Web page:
Context: Canada and the United States have reported a recent increase in the incidence of preterm birth, but the reasons for this increase are unknown.
Objective: To assess secular trends in preterm birth and its potential determinants.
Design: Hospital-based cohort study.
Setting: Canadian tertiary care university teaching hospital, 1978-1996.
Participants: A total of 65574 nonreferred live births and stillbirths.
Main outcome measures: Changes in occurrence of preterm birth, before and after adjustment for changes in method of gestational age assessment, obstetric intervention, registration of births weighing less than 500 g, and sociodemographic, behavioral, and clinical determinants.
Results: A crude secular increase in preterm births was seen for births less than 37, 34, and 32 completed weeks using 3 alternative gestational age estimation methods. Based on an algorithm incorporating both menstrual and early ultrasound gestational age estimates, rates increased from 6.6% to 9.8% for births at less than 37 weeks' gestation, 1.7% to 2.3% at less than 34 weeks, and 1.0% to 1.2% at less than 32 weeks. Exclusion of births weighing less than 500 g and those with induction or preterm cesarean delivery without labor before each of the corresponding gestational age cutoffs eliminated the secular trends for births before 34 and 32 weeks and attenuated the trend for births before 37 weeks. Nearly half of the remaining trend for births before 37 weeks was accounted for by the increasing use of early ultrasound dating. The residual trend was eliminated after controlling for secular increases in unmarried status and the proportion of women aged 35 years or older. These factors, combined with a decrease in alcohol consumption and increases in histological chorioamnionitis and cocaine use, appear to have counteracted a reduction in preterm birth since the mid-1980s that otherwise would have been observed.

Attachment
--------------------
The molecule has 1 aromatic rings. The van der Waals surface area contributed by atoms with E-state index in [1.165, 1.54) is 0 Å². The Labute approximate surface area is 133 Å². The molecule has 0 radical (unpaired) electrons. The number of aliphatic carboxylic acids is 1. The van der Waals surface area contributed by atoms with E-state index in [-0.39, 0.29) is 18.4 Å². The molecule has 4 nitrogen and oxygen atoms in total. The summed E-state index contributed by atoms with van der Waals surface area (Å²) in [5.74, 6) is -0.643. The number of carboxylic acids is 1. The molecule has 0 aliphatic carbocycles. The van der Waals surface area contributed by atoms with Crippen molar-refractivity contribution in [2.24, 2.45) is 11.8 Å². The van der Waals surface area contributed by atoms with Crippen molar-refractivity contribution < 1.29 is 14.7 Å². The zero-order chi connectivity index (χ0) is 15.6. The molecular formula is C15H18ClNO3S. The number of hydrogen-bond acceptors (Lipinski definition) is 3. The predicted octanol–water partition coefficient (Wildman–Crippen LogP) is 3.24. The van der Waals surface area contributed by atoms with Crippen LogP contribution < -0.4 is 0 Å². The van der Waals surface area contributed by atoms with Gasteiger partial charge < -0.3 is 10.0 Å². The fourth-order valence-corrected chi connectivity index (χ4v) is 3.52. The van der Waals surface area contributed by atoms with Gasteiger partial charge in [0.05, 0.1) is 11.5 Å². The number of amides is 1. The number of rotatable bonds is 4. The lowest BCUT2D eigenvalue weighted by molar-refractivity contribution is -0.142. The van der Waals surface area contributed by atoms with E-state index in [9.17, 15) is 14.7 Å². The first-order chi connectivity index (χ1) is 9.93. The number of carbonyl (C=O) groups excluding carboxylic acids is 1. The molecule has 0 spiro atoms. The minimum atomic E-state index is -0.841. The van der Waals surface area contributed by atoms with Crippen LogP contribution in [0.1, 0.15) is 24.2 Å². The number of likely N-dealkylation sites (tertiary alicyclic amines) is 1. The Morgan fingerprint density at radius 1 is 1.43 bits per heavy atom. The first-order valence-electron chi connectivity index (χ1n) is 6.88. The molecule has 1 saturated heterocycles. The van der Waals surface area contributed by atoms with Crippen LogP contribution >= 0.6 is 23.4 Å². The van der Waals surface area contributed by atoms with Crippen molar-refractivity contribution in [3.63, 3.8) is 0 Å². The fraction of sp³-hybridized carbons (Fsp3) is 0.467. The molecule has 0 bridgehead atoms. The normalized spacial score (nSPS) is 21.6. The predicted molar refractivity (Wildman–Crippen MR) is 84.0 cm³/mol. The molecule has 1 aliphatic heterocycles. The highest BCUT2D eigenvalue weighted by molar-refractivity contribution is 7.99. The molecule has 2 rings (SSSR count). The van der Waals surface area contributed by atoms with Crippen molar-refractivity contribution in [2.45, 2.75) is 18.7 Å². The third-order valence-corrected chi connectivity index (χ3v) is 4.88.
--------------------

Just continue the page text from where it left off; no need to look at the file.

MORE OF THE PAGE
Conclusions: This hospital's increase in preterm births since 1978 parallels increases reported in population-based national studies from the United States and Canada. This trend appears largely attributable to the increasing use of early ultrasound dating, preterm induction and preterm cesarean delivery without labor, and changes in sociodemographic and behavioral factors.